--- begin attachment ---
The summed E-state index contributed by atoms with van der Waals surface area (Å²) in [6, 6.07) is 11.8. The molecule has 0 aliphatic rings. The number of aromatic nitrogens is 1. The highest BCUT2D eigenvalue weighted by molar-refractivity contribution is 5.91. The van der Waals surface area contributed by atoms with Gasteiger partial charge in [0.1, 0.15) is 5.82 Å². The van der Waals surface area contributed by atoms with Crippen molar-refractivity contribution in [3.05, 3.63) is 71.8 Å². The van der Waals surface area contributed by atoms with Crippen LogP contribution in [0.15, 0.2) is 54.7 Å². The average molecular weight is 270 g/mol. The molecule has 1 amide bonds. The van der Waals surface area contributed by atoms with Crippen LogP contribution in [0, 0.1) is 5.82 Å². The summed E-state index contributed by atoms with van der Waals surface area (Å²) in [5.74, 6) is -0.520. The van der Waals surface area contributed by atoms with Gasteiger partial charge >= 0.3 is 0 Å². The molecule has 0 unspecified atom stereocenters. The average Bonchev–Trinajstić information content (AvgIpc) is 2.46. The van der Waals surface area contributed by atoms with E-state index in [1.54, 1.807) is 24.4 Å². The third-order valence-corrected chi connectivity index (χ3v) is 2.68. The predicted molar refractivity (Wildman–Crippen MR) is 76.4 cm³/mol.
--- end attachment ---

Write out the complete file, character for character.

The summed E-state index contributed by atoms with van der Waals surface area (Å²) in [6, 6.07) is 11.8. The molecule has 0 aliphatic rings. The number of aromatic nitrogens is 1. The highest BCUT2D eigenvalue weighted by molar-refractivity contribution is 5.91. The van der Waals surface area contributed by atoms with Gasteiger partial charge in [0.1, 0.15) is 5.82 Å². The van der Waals surface area contributed by atoms with Crippen molar-refractivity contribution in [3.05, 3.63) is 71.8 Å². The van der Waals surface area contributed by atoms with Crippen LogP contribution in [0.15, 0.2) is 54.7 Å². The average molecular weight is 270 g/mol. The molecule has 1 amide bonds. The van der Waals surface area contributed by atoms with Crippen LogP contribution in [0, 0.1) is 5.82 Å². The summed E-state index contributed by atoms with van der Waals surface area (Å²) in [5.74, 6) is -0.520. The van der Waals surface area contributed by atoms with Gasteiger partial charge >= 0.3 is 0 Å². The molecule has 0 unspecified atom stereocenters. The average Bonchev–Trinajstić information content (AvgIpc) is 2.46. The van der Waals surface area contributed by atoms with E-state index in [1.54, 1.807) is 24.4 Å². The third-order valence-corrected chi connectivity index (χ3v) is 2.68. The predicted molar refractivity (Wildman–Crippen MR) is 76.4 cm³/mol.